UK: How Do You Determine The Procedural Law Governing An International Arbitration?

The procedural or "curial law" which governs an international arbitration can have a tremendous impact on the proceedings as the arbitral tribunal will turn to it in order to decide any number of key matters, ranging from whether or not the dispute is actually capable of being referred to arbitration, to whether or not to order interim measures to the final judgment itself.

The purpose of this briefing note is both to review the existing theories concerning how arbitral tribunals should determine the procedural law and to look at the question as to how one determines the seat of an arbitration in the absence of agreement.

Influence of the seat of the arbitration

English law clearly favours the orthodox theory whereby the law of the seat is necessarily the procedural law governing the arbitration. Authority for this was confirmed in Channel Tunnel Group Ltd v. Balfour Beatty Construction Ltd [1993] AC 334 where the Court held that the presumption in favour of the law of the "seat" was "irresistible" in the absence of an explicit choice of some other law.

This position is also supported by the New York Convention (Article V.I(d)) which provides that an award may be set aside by the courts of the country where enforcement of an arbitral award is sought if "the arbitral procedure was not in accordance with the agreement of the law of the country where the arbitration took place."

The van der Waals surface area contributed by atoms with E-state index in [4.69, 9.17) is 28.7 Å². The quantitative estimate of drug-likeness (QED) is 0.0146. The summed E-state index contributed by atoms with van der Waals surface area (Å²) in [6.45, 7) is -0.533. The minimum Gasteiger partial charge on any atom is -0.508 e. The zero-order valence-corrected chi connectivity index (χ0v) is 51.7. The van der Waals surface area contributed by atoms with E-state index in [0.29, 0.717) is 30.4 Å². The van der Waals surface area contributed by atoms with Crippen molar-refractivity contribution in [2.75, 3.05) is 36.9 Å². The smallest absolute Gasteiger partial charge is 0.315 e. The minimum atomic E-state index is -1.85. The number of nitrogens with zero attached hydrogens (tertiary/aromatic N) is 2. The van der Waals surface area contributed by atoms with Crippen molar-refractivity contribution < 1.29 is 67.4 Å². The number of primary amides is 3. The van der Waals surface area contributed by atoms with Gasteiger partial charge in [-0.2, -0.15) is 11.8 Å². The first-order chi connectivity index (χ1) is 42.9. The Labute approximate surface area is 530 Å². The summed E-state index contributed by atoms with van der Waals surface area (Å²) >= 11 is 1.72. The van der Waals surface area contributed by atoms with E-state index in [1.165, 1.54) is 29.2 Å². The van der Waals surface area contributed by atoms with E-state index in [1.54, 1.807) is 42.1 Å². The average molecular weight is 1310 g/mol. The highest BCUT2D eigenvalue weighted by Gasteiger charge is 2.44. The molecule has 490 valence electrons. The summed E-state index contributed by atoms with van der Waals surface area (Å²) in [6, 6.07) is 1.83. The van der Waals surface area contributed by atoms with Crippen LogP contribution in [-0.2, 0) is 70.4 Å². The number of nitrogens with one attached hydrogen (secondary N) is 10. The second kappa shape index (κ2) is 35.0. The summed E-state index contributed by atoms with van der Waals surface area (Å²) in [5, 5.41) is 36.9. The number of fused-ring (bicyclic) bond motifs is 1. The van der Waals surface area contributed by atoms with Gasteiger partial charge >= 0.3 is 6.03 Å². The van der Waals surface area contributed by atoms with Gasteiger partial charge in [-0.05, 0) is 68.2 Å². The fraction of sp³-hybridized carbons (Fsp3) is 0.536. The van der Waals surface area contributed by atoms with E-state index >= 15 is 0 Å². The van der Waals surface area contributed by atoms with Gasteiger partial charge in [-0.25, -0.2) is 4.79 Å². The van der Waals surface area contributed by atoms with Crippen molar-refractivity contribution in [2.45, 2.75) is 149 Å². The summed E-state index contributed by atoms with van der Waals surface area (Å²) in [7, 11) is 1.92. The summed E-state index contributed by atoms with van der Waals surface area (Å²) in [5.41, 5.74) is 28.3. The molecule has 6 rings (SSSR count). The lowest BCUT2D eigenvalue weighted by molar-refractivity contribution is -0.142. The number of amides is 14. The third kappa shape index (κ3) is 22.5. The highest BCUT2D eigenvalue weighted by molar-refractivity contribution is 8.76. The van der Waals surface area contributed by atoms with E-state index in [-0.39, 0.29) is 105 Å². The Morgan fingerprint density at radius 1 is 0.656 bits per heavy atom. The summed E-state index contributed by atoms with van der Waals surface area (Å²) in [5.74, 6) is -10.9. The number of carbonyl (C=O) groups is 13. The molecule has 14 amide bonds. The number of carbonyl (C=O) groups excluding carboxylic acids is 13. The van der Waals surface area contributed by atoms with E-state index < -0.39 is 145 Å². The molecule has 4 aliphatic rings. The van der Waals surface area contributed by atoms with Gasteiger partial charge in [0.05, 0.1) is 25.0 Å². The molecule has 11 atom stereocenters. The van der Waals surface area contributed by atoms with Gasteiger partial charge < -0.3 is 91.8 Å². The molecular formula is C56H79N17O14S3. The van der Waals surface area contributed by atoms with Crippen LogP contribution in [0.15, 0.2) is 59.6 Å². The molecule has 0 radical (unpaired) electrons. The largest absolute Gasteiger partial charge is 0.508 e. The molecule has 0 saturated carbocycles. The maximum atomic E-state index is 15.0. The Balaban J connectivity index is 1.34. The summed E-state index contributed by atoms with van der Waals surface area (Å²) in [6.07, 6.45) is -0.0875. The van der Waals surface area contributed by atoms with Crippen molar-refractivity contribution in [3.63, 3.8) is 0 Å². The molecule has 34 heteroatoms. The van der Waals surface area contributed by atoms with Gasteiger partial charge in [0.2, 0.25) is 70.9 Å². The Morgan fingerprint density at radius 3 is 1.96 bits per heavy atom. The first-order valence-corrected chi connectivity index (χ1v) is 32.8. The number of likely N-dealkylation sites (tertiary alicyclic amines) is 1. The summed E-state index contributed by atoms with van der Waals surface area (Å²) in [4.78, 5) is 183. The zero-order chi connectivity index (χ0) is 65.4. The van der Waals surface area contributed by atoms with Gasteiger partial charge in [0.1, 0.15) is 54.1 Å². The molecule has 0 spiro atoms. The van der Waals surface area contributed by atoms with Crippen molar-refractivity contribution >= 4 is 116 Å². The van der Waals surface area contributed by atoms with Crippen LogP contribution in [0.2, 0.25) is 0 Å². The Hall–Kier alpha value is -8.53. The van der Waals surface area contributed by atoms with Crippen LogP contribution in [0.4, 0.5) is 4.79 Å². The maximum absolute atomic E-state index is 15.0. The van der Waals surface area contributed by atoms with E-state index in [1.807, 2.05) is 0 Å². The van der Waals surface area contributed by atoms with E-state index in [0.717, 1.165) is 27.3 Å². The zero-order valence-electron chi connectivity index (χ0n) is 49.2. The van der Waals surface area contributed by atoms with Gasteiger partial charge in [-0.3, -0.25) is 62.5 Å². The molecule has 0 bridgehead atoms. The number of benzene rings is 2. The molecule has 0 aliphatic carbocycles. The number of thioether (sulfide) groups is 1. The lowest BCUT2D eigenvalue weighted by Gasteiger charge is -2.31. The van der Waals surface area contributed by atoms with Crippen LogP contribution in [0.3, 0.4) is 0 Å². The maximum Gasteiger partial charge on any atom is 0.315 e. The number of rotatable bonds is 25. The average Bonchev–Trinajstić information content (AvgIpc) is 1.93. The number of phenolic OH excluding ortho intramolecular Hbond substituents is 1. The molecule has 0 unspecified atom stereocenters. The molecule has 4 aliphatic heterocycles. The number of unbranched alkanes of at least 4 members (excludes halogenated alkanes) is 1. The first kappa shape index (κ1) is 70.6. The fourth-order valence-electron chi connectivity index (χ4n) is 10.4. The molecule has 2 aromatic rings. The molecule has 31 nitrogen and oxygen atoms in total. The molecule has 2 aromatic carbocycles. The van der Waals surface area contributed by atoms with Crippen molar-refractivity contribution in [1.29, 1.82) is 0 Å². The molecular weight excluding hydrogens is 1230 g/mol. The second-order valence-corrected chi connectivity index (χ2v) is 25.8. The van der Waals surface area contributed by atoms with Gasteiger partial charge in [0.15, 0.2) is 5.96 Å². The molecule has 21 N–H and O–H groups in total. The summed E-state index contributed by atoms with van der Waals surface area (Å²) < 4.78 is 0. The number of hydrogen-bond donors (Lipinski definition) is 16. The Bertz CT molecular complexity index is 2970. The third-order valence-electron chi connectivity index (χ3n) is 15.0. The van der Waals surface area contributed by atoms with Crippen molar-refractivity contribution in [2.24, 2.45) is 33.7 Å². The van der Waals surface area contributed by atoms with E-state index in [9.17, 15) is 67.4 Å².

In England, the 1996 Arbitration Act has further greatly diminished the prospect of an arbitration conducted in England being governed by the procedural law of another state. As noted by Mustill:

"Given that the act is the parliamentary expression of a national policy concerning the arbitral process it seems unlikely that even an express choice of foreign law in relation to an arbitration with a seat in England could have any impact on the mandatory provisions of the Act, and equally that anything other than such an express choice in writing could enable the rules of the foreign law of arbitration to take precedence over the non-mandatory provisions of the English Act."

Swiss law, like English law, is particularly clear on the link between the curial law and the seat of the arbitration. Article 176(1) of Loi Fedérale sur le Droit International Privé provides that:

"The provisions of this chapter [on International Arbitration] shall apply to any arbitration if the seat of the arbitral tribunal is in Switzerland and if, at the time when the arbitration agreement was concluded, at least one of the parties had neither its domicile nor its habitual residence in Switzerland."

The seat of the arbitration is therefore significant, as, under most legal systems, it will determine the procedural law, which will apply to an international arbitration. However, most does not mean all. The same approach is not evident in all jurisdictions.